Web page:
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Vaccines are considered one of the most successful and cost-effective public health interventions, protecting us from many infectious and childhood diseases. In fact, over the past 50 years, vaccines have saved more lives worldwide than any other medical product or procedure.
Being complex biological products, vaccine marketing authorization applications and production follow strict regulatory and manufacturing requirements. For this reason, most vaccine manufacturers generally produce their global supply of each vaccine at only one or two sites – a major difference to the production of pharmaceuticals which in some cases can be less complex and therefore allows many more sourcing options.
After gaining initial regulatory approval, manufacturers may be required to make changes to the product, also referred to as variations. The need for variations can be due to one of many reasons, e.g. to reflect new regulatory standards, new safety requirements, changes to the manufacturing process or updated product labelling information. Such changes require the oversight of national regulatory authorities that allow the continued licensing of the “upgraded” vaccine.
The regulatory requirements for variations to vaccines are increasingly complex and the length of time required for an application review varies from country to country. Some countries, for example, will wait for a reference country approval before initiating their own review. Others may request the manufacturer to produce additional stability or clinical data. Moreover, limited resources can further delay approval times, in some instances resulting in a wait of up to 4 years to complete the approval process. The knock-on effect can be a delay in access to the best available vaccine or at worst the whole supply chain is put at risk.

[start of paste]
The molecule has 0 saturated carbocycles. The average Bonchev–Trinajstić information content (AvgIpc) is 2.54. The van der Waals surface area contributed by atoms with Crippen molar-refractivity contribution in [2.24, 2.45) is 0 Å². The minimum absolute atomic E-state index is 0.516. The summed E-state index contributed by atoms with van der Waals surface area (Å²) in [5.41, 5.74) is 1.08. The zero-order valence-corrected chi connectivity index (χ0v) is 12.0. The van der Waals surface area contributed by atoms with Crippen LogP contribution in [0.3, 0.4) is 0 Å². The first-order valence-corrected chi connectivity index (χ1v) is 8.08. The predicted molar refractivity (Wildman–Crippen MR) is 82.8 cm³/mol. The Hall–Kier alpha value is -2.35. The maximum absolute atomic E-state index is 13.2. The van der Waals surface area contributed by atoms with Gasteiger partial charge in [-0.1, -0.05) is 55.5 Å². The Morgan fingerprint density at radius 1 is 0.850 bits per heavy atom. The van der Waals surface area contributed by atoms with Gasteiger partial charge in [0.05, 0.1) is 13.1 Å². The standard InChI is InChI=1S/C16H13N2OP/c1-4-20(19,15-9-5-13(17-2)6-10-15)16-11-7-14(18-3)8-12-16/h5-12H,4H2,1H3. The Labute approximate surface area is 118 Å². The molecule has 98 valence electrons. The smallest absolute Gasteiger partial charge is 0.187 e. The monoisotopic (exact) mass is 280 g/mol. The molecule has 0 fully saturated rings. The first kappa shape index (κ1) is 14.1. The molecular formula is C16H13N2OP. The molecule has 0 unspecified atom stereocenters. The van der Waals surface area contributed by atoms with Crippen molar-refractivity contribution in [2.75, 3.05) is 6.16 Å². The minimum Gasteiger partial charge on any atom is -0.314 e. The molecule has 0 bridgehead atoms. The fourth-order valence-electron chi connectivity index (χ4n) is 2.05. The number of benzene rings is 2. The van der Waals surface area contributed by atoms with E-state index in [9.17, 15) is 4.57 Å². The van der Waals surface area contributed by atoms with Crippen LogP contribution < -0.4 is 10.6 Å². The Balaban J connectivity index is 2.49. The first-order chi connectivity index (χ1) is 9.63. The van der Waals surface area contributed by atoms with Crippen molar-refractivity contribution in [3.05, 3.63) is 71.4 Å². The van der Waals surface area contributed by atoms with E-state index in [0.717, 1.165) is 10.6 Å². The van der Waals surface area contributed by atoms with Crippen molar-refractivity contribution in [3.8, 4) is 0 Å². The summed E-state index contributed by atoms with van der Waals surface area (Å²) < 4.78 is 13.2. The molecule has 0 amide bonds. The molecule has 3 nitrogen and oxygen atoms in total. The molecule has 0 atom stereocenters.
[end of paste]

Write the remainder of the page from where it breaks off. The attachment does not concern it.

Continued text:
This leads us to the question, how can we streamline the management of variations, and bring clear benefits to patients, whilst ensuring fair and equitable access to vaccines?
Some headway has been made by the WHO with its vision to encourage countries that are geographically close to pool their resources and work together on the review process. Such efforts are being observed in Africa as supported by the Bill & Melinda Gates Foundation, where neighbouring countries collaborate on post approval reviews.
Manufacturers and regulatory authorities have demonstrated that they can work together to make essential vaccines rapidly available when required to do so. A great example of this was the H1N1 pandemic in 2009, where efforts were doubled to approve and deliver stocks of a new vaccine. Stakeholders need to reflect on these learnings and develop long-term solutions of collaboration that are sustainable outside emergency situations.
One simple idea, for example, may be to create a global system of categorization of minor and major changes, so that minor variations can pass through a fast track notification process, which in turn would allow resources to be focused on faster reviews of more complex variations. Clear categorization of variations is a win-win both in time and energy for industry and regulators, and most importantly it will help in getting improved vaccines to community more quickly.
As countries review their regulatory processes and frameworks, it is advisable to do so by using the available resources and taking a globally recommended approach rather than “going it alone.” The WHO has published new guidance on post approval changes which is available for countries as a reference.
As we can see, progress is being made, yet more actionable ideas need to be developed. Country regulatory authorities and the pharmaceutical industry should consider how they can collaborate better to secure timely and equitable access for all, so that we continue to see vaccines benefit as many people as possible.